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TREASURIES-Yields slide as 30-year bond auction sees strong demand

 (Adds details from auction, remarks)
    By Herbert Lash
    NEW YORK, Jan 13 (Reuters) - U.S. Treasury yields slid on
Wednesday as the Treasury Department completed its final sale of
$120 billion in coupon-bearing supply this week, in which
investors showed strong demand for long-dated bonds.
    An auction of $24 billion in 30-year bonds was well
received, the second day in a row that a government debt sale
attracted strong bids, which helped drive down yields that had
jumped 20 basis points in the past week.
    Investors earlier shrugged off a report showing an increase
in U.S. consumer prices in December amid rising gasoline costs,
as underlying inflation remained tame amid the COVID-19
pandemic, which has hit the labor market and services industry.

    Treasury yields shot higher in the past week through Tuesday
on expectations new fiscal stimulus will boost economic growth
and Treasury supply after two Georgia runoff elections gave
Democrats control of the U.S. Senate as well as the U.S. House
of Representatives and the White House.
    But the jump was overdone and appears the market is now
trying to find a trading range, said Justin Lederer, an interest
rate strategist at Cantor Fitzgerald 
    "It looks like there's a line in the sand, at least for
now," he said. "It doesn't mean that we can't go higher in yield
as the year progresses, but it feels like we've found at least a
saturation point."
    Yields on the benchmark Treasury note dropped to
1.071%, down from an almost 10-month high of 1.187% on Tuesday.
    The Labor Department said its consumer price index increased
0.4% after gaining 0.2% in November, with an 8.4% jump in
gasoline prices accounted for more than 60% of the CPI rise.
    In the 12 months through December the CPI advanced 1.4%
after increasing 1.2% in November.
    The CPI report was relatively in line with expectations,
although the market's outlook on inflation is now at its highest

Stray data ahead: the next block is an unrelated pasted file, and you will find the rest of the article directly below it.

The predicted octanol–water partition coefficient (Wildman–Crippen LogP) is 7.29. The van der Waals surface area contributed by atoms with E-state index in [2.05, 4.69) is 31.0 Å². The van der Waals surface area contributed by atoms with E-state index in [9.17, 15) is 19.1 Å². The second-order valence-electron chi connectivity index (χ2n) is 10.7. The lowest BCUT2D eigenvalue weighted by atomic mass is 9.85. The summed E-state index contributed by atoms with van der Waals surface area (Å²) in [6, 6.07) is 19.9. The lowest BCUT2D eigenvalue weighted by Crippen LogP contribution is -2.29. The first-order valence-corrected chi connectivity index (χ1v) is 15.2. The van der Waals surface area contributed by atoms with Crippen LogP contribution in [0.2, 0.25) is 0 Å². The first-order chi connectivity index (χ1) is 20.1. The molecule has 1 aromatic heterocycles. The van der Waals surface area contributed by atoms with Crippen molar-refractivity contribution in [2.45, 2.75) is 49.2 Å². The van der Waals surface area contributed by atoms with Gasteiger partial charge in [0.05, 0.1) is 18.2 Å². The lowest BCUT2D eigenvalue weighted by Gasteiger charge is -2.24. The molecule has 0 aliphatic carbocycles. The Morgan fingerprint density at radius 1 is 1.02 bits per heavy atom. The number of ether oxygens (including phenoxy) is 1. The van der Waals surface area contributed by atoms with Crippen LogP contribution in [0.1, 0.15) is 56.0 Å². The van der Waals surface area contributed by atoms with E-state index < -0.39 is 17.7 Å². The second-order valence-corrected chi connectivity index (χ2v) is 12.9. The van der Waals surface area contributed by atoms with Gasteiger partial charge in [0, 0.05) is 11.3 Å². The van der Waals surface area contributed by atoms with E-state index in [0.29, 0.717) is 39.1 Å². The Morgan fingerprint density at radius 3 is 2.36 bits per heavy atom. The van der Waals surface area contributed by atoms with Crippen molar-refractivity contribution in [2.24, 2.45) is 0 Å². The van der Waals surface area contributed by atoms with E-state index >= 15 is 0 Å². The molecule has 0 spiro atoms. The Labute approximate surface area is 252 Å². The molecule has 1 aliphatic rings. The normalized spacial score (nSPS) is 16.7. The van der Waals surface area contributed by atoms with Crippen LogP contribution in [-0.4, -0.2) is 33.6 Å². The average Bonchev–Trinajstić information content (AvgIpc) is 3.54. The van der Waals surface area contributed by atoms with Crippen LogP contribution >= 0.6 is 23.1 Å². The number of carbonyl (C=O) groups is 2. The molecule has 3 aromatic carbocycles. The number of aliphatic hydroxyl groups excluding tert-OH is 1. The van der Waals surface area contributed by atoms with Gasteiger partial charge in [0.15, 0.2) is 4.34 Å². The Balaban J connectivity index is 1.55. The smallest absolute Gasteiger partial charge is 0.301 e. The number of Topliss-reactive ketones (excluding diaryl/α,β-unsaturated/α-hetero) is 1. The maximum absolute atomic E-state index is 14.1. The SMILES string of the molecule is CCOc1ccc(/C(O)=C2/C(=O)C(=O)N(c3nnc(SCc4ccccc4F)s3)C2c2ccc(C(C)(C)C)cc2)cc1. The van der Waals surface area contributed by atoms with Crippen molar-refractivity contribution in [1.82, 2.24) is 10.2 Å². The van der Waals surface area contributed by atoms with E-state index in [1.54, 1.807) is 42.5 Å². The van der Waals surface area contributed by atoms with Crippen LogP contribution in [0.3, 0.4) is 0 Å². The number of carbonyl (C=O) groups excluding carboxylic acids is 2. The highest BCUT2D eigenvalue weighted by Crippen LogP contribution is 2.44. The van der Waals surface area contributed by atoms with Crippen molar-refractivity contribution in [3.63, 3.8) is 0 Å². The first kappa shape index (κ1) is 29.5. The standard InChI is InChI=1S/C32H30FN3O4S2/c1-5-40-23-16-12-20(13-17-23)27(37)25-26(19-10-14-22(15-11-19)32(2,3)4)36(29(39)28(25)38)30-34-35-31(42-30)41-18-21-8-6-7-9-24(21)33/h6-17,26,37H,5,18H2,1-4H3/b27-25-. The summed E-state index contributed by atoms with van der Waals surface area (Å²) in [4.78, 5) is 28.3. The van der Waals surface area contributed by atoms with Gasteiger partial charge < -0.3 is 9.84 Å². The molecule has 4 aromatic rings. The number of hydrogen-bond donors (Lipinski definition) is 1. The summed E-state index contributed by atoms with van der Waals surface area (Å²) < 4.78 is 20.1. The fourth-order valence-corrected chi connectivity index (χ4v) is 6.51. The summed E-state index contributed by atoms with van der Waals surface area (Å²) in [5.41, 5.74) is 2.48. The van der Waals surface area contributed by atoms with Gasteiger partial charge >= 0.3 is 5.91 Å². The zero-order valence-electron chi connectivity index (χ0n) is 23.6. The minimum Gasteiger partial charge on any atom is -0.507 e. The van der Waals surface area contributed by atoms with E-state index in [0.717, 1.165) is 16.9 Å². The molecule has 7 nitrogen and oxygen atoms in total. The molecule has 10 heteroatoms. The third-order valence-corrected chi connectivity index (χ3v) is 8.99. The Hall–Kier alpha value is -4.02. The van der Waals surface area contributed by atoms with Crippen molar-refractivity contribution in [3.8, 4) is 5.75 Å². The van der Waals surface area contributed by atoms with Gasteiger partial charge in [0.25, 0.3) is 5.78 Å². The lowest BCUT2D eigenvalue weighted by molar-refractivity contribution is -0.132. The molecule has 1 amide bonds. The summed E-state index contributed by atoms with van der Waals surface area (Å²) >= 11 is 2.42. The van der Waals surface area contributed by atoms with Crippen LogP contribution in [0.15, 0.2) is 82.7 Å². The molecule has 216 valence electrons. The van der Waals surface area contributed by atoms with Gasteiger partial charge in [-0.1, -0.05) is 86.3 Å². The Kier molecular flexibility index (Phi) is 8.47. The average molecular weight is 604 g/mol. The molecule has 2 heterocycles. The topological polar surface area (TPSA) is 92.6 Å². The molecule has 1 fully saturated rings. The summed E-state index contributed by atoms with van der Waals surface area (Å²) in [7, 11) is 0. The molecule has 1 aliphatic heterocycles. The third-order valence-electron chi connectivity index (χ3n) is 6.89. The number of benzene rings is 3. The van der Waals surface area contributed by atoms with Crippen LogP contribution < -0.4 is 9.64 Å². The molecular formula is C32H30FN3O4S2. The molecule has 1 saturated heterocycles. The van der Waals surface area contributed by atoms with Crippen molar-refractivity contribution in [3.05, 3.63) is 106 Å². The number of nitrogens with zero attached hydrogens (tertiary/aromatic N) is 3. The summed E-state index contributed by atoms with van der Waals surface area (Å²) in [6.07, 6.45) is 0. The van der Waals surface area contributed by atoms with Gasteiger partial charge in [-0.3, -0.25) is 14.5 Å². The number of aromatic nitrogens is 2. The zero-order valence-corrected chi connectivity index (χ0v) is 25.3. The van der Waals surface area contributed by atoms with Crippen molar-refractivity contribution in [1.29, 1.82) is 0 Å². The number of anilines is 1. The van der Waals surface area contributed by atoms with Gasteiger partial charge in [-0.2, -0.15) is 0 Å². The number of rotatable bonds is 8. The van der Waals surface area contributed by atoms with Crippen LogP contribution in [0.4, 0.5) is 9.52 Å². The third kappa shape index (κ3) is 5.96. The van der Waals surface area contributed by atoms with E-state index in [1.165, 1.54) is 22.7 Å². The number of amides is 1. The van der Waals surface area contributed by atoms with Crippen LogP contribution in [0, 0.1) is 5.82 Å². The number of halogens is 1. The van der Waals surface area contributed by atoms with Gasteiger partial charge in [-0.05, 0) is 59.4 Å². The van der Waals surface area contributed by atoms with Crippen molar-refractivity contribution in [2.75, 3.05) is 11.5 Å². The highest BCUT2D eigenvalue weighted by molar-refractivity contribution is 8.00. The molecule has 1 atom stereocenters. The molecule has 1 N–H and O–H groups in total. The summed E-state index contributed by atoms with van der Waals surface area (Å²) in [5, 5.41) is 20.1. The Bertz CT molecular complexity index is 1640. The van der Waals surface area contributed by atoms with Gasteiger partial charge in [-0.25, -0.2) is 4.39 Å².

level since 2018, said Kevin Flanagan, head of fixed income
strategy at WisdomTree Investments Inc.
    "When you're looking at the future, though, with respect to
the CPI numbers, the year-over-year comparisons are going to
begin to weigh in favor of that reflation trade," Flanagan said.
    Inflation readings last year in March, April and May were
very low, which could lead to upside surprises when year-on-year
comparisons are taken into account in the months ahead, he said.
    "It does appear that the stars are in alignment for perhaps
a move to the 1.25% and 1.5%," he said.
    All signs point to rising U.S. inflation though the Federal
Reserve won't pre-emptively react to higher consumer prices by
tightening policy, St. Louis Federal Reserve President James
Bullard said Wednesday at the Reuters Next conference. 
    The money supply has "exploded," fiscal deficits are "off
the charts" and a hot economy may either already be here or
"just around the corner," Bullard said.
    But the Fed needs to regain credibility on inflation after
it has underrun the central bank's 2% target for the last
decade, he added in the interview.
    Investors in the past week have pushed yields higher in
anticipation the Fed could begin raising rates as soon as 2023.
That would be earlier than previously expected.
    Yields also fell as Fed speakers pushed back at speculation
that they are close to curbing bond purchases or raising rates.
    The Fed's current pace of bond buying will likely remain in
place "for quite some time" Fed Governor Lael Brainard said on
Wednesday.
    Fed Chair Jerome Powell will speak on Thursday.
    The yield curve between two-year and 10-year notes
 pared recent gains to 94 basis points. 
    Thirty-year bond yields slid to a session low of
1.807% from a high of 1.915% on Tuesday, the highest level since
March 20.
    Five-year note yields fell to 0.476%, down from
Tuesday when they traded at the highest since March 26.
    
    January 13 Wednesday 2:49PM New York / 1949 GMT
                               Price        Current   Net
                                            Yield %   Change
                                                      (bps)
 Three-month bills             0.085        0.0862    0.000
 Six-month bills               0.0925       0.0938    0.003
 Two-year note                 99-245/256   0.147     0.000
 Three-year note               99-178/256   0.227     -0.008
 Five-year note                99-128/256   0.4771    -0.027
 Seven-year note               98-216/256   0.7961    -0.040
 10-year note                  98           1.09      -0.048
 20-year bond                  95-184/256   1.6284    -0.053
 30-year bond                  95-112/256   1.8239    -0.061
                                                      
   DOLLAR SWAP SPREADS                                
                               Last (bps)   Net       
                                            Change    
                                            (bps)     
 U.S. 2-year dollar swap         7.00        -0.75    
 spread                                               
 U.S. 3-year dollar swap         6.00        -0.75    
 spread                                               
 U.S. 5-year dollar swap         7.00        -0.25    
 spread                                               
 U.S. 10-year dollar swap        0.75         0.25    
 spread                                               
 U.S. 30-year dollar swap      -24.75         0.75    
 spread (Reporting by Herbert Lash; additional reporting by Karen
Brettell in New York; editing by Alexander Smith and Jonathan
Oatis)
  
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